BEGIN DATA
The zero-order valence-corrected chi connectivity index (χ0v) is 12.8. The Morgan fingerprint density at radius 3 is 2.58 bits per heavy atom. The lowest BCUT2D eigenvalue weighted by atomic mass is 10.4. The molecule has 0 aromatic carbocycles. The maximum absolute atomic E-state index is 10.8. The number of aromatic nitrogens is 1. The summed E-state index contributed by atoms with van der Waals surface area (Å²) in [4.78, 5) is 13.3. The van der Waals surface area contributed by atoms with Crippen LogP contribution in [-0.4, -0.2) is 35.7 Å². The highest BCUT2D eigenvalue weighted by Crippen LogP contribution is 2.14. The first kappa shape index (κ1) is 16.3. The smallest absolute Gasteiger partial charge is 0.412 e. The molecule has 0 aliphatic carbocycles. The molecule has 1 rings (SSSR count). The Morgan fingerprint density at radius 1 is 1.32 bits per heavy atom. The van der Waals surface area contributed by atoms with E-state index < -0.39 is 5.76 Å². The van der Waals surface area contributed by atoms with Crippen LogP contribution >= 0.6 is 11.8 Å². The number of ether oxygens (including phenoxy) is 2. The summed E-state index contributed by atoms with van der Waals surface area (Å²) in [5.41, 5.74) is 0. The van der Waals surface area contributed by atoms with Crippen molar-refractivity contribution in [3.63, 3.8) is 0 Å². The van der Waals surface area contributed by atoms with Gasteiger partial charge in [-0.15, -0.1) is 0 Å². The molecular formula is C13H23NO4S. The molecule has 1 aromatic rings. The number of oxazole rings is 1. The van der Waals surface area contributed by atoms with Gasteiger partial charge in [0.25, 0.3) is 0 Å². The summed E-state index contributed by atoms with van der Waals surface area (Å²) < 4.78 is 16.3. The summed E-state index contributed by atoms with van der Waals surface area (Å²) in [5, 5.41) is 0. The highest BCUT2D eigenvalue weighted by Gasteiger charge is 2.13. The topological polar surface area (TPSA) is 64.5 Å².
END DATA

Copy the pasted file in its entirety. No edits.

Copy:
The zero-order valence-corrected chi connectivity index (χ0v) is 12.8. The Morgan fingerprint density at radius 3 is 2.58 bits per heavy atom. The lowest BCUT2D eigenvalue weighted by atomic mass is 10.4. The molecule has 0 aromatic carbocycles. The maximum absolute atomic E-state index is 10.8. The number of aromatic nitrogens is 1. The summed E-state index contributed by atoms with van der Waals surface area (Å²) in [4.78, 5) is 13.3. The van der Waals surface area contributed by atoms with Crippen LogP contribution in [-0.4, -0.2) is 35.7 Å². The highest BCUT2D eigenvalue weighted by Crippen LogP contribution is 2.14. The first kappa shape index (κ1) is 16.3. The smallest absolute Gasteiger partial charge is 0.412 e. The molecule has 0 aliphatic carbocycles. The molecule has 1 rings (SSSR count). The Morgan fingerprint density at radius 1 is 1.32 bits per heavy atom. The van der Waals surface area contributed by atoms with E-state index < -0.39 is 5.76 Å². The van der Waals surface area contributed by atoms with Crippen LogP contribution >= 0.6 is 11.8 Å². The number of ether oxygens (including phenoxy) is 2. The summed E-state index contributed by atoms with van der Waals surface area (Å²) in [5.41, 5.74) is 0. The van der Waals surface area contributed by atoms with Crippen molar-refractivity contribution in [3.63, 3.8) is 0 Å². The van der Waals surface area contributed by atoms with Gasteiger partial charge in [-0.15, -0.1) is 0 Å². The molecular formula is C13H23NO4S. The molecule has 1 aromatic rings. The number of oxazole rings is 1. The van der Waals surface area contributed by atoms with Gasteiger partial charge in [0.25, 0.3) is 0 Å². The summed E-state index contributed by atoms with van der Waals surface area (Å²) < 4.78 is 16.3. The summed E-state index contributed by atoms with van der Waals surface area (Å²) in [5, 5.41) is 0. The highest BCUT2D eigenvalue weighted by Gasteiger charge is 2.13. The topological polar surface area (TPSA) is 64.5 Å².